Want the kids to behave these school holidays? Tell them if they're good, next time you might take them to one of these world-class museums great for families.
1 American Museum of Natural History
A Night at the Museum
will be blown away when they realise this was where the films were set. The museum provides visitors with a self-guided tour that showcases the real exhibits behind your favourite characters from the movies. Better yet, you can even re-enact your favourite moments by spending the night at one of the museum's popular sleepovers - just be sure to book in advance. Movie trivia aside, this is the largest natural history museum in the world - spanning four city blocks and 25 interconnected buildings - with exhibits to awe kids and adults alike. It contains the best collection of dinosaur and fossil vertebrates in the world - the immense T-Rex and Apatosaurus are particularly popular. The Rose Center for Earth and Space is also a must-see - be sure to take a walk down 75 million years of cosmic evolution in the Heilbrunn Cosmic Pathway.
2 Powerhouse Museum
Housed in the old Ultimo power plant, the aptly named Powerhouse is the flagship branch of the Museum of Applied Arts and Sciences. With multiple levels to explore, there's something for everyone at this Sydney favourite, with 12 permanent exhibitions ranging from science to fashion to entertainment. The littlies will love the Wiggles exhibition - complete with a real Big Red Car - while older kids can try to solve an interactive mystery at the Sherlock Holmes exhibition, or enrol in a special Minecraft workshop during the school holidays.
3 Queensland Museum
Part of the cultural precinct on Brisbane's trendy South Bank, the Queensland Museum recently hosted the World Science Festival for the second time, with plenty of activities and exhibits just for kids. However, there's still lots to see and do when the festival isn't on. The Discovery Centre is a showcase of the collection, containing thousands of objects, animals and fossils and that can all be touched - including live stick insects. Kids can also get acquainted with the dinosaurs, marine reptiles and megafauna that once inhabited Queensland. The current special exhibition, Gladiators, explores the history of ancient Rome and will be showing until next January.
4 Te Papa
When it comes to world-class museums, New Zealanders don't have to look far - Wellington's Te Papa is a must-see if you're visiting the capital. There's plenty to see over its six floors, so you'll definitely want to spend the better part of a day here to take it all in. There's a great variety of free activities on offer these school holidays, including a musical variety show with children's entertainer Chris Lam Sam, puppet theatre, magic shows, a balloon sculpture workshop and even a day with the Royal New Zealand Ballet. Rugby fans won't want to miss the All Blacks exhibition and everyone will want to stop and gawk at the famous colossal squid.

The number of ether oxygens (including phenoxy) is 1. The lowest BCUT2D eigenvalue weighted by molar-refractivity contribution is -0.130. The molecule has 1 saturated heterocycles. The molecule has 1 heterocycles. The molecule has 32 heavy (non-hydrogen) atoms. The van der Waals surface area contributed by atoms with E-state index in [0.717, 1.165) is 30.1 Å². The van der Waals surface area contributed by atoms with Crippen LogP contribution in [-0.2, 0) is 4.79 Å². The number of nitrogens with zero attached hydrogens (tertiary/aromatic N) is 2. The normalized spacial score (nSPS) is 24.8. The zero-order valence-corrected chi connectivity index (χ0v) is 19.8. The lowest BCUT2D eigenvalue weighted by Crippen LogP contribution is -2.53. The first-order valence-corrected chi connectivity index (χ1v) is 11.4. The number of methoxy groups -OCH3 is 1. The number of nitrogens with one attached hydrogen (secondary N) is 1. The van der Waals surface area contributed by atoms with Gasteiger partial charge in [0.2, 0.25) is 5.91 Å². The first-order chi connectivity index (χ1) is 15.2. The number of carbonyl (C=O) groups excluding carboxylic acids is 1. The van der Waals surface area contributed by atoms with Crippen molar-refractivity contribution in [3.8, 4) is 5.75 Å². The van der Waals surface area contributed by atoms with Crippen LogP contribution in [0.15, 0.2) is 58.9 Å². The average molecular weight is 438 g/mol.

5 Smithsonian Museum
The Smithsonian isn't just one museum - it's a collective of 17 museums, galleries and a zoo, all in the Washington DC area. Best of all, every one of them has free entry. Considering it's the world's largest museum and research complex, there's a lot of walking to do - so be sure to wear your most comfortable shoes. Kids can climb aboard a flight simulator at the National Air and Space Museum, get down with dinosaurs at the National Museum of Natural History, or check out some animals that aren't extinct at the National Zoo. The collections on show are so large and varied that there's bound to be something to interest everyone.
The biggest science museum in all of Europe, the ultra-modern Cite des Sciences et de l'Industrie is also one of the most kid-friendly museums in Paris. There's a large playground to keep them entertained, as well as an IMAX theatre in a huge silver globe, a submarine you can climb into and a planetarium. The exhibits are based around 11 themes: Light, Sound, Maths, Genetics, Image, the Ocean, Space Exploration, Transportation, Energy, Rocks and Volcanoes, Stars and Galaxies. Everything on show is highly interactive, so there won't be any boring moments. The lower levels of the museum are aimed at kids aged 2-7 and there are more than 100 activities to try. The Cite is also known for accessibility and offers free entry for people with disabilities and accompanying visitors.
7 Ghibli Museum
If you're hoping to visit this immensely popular museum during your time in Tokyo, you'll need to book well before you arrive - tickets sell out extremely quickly. A must-visit for fans of Studio Ghibli's animation movies - think My Neighbour Totoro, Ponyo and Spirited Away - the museum was designed by master director Hayao Miyazaki himself. Exhibits explore the history of animation and fans are treated to several exclusive short films not available anywhere else. It is described as a "portal to a storybook world", and kids will lose their minds when they see the giant Catbus (a character from My Neighbour Totoro) - and yes, you're allowed to get on board . . . if you're under 12 that is.
8 London Transport Museum
Britain's capital city is home to many fantastic museums, but you may be surprised at just how interesting and fun the history of its transport can be. Located in the heart of Convent Garden, the London Transport Museum allows you to climb in and take the wheel of various historic vehicles. There's the first underground electric train (which had no windows, as there was nothing to see), a Tube train simulator and of course, the iconic red double-decker buses. The ground floor is one big playground and in the new All Aboard play zone, kids can repair a mini Tube train or dress up as a variety of drivers.